What Happens When Weed is Legal?
The November ballot proposal looks likely to pass. Here's what it means for northern Michigan.
Voters in Michigan will decide Nov. 6 whether to legalize recreational marijuana, a measure that observers on both sides believe is likely to pass.
What’s it going to mean for northern Michigan? Mark Clark, an attorney who specializes in marijuana at Traverse Legal in Traverse City, said he believes the legal recreational marijuana marketplace will look a lot like the medical marijuana marketplace did before the state cracked down on dispensaries.
That means some local governments will allow the production and retail sales of the drug; others won’t. The law does not allow smoking in public, so there shouldn’t be a lot obvious signs of legalization. And Clark said many of the negative impacts assigned to marijuana have been overblown.
But Traverse City Police Chief Jeff O’Brien is worried that legalization would bring with it plenty of negative side effects, including improving teenagers’ access to the drug, causing more deadly crashes, and fueling bad behavior around town.
PAST IS PROLOGUE
Clark said if recreational marijuana passes, he expects many of the businesses set up to supply and sell medical marijuana will simply shift to recreational marijuana.
Those businesses were shuttered in northern Michigan earlier this year amid a crackdown, but many medical marijuana businesses are expected to open early next year under new rules the state legislature recently passed to ensure the state’s 10-year-old medical marijuana act can function. Those businesses would be in position to get into recreational marijuana when those licenses begin to get approved about a year later.
Clark said he predicts that recreational marijuana would arrive in northern Michigan like medical marijuana — with some localities embracing it and others eschewing it entirely.
The Village of Kalkaska, for example, has gone all in on marijuana, essentially turning over its industrial parks to marijuana growers. Acme Township has opened up to medical marijuana, too. Traverse City is in the process of developing an ordinance. The vast majority of local governments in northern Michigan, however, have so far decided to opt out.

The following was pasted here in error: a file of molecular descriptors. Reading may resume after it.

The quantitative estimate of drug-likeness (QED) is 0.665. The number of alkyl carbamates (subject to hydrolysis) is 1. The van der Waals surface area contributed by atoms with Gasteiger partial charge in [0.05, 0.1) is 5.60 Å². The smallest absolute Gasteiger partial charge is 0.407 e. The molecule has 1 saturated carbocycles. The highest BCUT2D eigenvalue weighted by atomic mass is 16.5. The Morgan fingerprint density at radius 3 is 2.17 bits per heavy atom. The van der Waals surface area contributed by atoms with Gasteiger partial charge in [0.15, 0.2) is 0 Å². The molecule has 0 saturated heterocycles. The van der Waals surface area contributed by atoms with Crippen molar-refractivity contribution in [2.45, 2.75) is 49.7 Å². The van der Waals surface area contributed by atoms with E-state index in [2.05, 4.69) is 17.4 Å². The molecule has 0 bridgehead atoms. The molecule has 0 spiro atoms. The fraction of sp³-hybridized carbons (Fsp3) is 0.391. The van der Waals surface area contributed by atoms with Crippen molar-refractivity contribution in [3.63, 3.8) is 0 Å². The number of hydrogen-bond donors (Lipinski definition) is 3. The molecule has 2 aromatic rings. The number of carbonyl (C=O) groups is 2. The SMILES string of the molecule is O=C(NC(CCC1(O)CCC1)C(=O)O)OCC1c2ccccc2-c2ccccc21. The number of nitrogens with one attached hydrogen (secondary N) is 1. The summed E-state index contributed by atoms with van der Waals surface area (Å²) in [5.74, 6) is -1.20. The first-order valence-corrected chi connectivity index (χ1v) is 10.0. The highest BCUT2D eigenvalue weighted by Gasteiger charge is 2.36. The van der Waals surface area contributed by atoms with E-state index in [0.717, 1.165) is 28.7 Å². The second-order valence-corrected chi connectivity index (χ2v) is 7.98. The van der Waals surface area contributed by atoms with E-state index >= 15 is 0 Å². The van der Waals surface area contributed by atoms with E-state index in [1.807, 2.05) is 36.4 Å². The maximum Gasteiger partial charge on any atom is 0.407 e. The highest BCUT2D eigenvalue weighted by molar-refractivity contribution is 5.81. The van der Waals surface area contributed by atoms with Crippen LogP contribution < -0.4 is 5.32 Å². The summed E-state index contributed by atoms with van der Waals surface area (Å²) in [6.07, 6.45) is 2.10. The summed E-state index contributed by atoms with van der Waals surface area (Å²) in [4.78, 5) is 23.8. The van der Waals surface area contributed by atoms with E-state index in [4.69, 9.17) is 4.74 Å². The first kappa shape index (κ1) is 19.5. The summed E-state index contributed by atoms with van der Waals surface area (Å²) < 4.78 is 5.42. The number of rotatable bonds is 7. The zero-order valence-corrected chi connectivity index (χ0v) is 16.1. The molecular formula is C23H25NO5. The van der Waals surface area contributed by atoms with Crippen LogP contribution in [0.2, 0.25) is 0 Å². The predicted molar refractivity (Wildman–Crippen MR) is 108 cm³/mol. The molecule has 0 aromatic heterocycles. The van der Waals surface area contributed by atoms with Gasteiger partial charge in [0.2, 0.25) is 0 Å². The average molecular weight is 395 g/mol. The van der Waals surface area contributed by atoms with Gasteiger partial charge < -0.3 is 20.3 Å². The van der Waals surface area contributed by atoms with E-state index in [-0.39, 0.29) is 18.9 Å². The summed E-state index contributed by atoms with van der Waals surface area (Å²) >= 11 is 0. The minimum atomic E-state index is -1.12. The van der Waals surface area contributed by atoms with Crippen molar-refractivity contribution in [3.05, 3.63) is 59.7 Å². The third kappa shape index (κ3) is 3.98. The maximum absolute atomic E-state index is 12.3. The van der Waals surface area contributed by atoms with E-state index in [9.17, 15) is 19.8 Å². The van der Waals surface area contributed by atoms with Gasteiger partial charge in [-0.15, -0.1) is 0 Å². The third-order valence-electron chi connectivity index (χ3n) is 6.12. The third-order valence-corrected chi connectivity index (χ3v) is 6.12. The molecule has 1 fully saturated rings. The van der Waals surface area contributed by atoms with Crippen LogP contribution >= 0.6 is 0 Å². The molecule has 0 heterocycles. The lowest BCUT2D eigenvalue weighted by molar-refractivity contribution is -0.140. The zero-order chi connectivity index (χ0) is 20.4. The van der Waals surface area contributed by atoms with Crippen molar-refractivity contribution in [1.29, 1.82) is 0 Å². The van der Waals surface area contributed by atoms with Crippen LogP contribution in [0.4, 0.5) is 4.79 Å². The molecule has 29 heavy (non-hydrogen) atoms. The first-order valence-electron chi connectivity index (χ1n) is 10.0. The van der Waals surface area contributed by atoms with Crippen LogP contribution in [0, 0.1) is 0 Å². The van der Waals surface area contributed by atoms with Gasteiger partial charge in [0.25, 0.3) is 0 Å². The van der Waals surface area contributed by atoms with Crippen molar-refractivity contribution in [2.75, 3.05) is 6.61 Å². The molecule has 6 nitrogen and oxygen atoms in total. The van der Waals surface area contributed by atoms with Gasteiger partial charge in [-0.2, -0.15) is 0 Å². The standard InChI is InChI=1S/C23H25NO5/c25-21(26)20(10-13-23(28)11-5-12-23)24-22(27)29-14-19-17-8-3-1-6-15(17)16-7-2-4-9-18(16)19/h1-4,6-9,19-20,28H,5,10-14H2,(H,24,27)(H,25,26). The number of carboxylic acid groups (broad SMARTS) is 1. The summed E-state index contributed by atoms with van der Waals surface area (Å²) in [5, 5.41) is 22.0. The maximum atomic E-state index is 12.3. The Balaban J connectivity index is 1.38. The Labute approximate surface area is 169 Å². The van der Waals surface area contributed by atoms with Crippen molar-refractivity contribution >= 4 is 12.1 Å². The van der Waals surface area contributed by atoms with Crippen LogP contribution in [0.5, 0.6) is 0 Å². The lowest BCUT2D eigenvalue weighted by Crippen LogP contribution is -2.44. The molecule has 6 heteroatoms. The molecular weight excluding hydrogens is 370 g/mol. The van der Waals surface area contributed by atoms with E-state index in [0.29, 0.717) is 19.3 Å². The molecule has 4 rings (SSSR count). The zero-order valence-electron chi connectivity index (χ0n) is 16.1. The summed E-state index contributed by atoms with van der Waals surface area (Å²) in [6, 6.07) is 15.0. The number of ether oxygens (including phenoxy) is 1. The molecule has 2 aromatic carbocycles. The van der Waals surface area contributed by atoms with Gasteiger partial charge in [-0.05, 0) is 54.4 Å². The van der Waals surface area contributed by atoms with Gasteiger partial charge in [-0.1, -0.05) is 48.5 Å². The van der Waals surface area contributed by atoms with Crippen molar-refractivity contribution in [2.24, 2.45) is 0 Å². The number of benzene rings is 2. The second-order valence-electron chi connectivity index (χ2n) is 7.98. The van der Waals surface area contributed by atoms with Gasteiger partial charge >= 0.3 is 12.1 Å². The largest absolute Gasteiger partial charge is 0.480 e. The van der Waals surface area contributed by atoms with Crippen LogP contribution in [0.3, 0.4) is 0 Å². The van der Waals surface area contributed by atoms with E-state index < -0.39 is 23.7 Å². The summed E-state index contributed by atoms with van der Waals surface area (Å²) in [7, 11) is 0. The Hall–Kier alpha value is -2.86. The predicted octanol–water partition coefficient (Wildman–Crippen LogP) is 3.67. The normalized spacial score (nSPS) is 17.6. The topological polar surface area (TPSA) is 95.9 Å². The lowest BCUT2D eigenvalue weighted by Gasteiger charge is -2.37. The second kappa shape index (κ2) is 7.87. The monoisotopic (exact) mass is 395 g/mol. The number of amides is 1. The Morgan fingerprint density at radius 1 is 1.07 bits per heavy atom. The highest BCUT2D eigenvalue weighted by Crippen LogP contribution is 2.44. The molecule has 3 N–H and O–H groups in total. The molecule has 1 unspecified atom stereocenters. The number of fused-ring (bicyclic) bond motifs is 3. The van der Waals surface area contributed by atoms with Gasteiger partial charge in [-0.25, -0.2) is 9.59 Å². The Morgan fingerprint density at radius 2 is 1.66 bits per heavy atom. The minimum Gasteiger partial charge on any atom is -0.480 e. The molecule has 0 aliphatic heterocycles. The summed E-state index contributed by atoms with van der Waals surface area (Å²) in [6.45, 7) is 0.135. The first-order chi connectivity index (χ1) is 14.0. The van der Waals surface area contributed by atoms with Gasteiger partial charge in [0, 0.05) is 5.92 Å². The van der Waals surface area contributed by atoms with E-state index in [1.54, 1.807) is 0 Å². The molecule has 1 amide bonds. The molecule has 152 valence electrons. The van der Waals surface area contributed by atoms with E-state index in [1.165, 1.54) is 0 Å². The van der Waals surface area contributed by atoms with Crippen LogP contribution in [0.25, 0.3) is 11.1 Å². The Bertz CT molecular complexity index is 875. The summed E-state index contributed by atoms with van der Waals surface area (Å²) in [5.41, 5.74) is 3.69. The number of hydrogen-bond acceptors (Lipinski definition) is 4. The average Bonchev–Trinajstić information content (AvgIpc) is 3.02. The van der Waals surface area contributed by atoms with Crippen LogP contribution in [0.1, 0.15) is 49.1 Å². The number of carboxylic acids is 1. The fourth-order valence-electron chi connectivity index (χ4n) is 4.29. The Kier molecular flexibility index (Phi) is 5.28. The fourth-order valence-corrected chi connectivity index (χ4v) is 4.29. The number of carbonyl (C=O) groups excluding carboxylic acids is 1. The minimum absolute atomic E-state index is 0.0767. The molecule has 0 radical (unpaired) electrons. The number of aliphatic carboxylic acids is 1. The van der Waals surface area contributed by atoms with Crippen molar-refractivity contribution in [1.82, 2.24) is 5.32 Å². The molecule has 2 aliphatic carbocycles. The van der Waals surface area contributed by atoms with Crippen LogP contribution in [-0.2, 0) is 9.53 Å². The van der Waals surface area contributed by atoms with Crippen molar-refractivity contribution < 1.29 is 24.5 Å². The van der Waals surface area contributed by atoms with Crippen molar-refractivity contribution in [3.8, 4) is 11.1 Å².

“There have been very few others who have opted in,” Clark said. “I have clients who have attempted to obtain ‘opt-in permissions’ in several Leelanau townships and have been turned down.”
Other places have gone even further in opposition to marijuana. The boards of commissions of Otsego and Crawford counties recently passed resolutions opposing recreational marijuana. The county resolutions are symbolic, however; they wouldn’t affect the implementation of legal recreational marijuana if the legalization proposal passes.
Those boards might be more resolute against marijuana than many of their constituents. Under the online publication of the article about the Otsego County resolution in the Gaylord Herald Times, there were nine comments, every one of them critical of the commission’s resolution.
SOME PERILOUS PROSPECTS
Even though O’Brien predicts the marijuana proposal will pass, he doesn’t like it.
As Traverse City officials have mulled over what will and won’t be allowed under its medical marijuana ordinance, O’Brien has been there at every turn, citing studies and news articles that chronicle problems experienced in Colorado after that state legalized recreational marijuana in 2014.
When O’Brien cited a federal government study of Colorado legalization that highlighted increased marijuana-caused traffic fatalities, he said he was told that that study was framed with an anti-marijuana bias. He returned at the next meeting with mainstream media stories about increases in Denver’s homeless population connected to legalization.
“There’s some concerning articles about one woman that was murdered because of a transient person in Colorado,” O’Brien said.
O’Brien said he is worried that when marijuana can be produced legally in the state, Michigan will become a black market supplier for states where marijuana remains prohibited. Moreover, because federal law prevents marijuana businesses from using banks due, they are cash businesses, which invites crime and affords owners the means to avoid paying taxes, he said.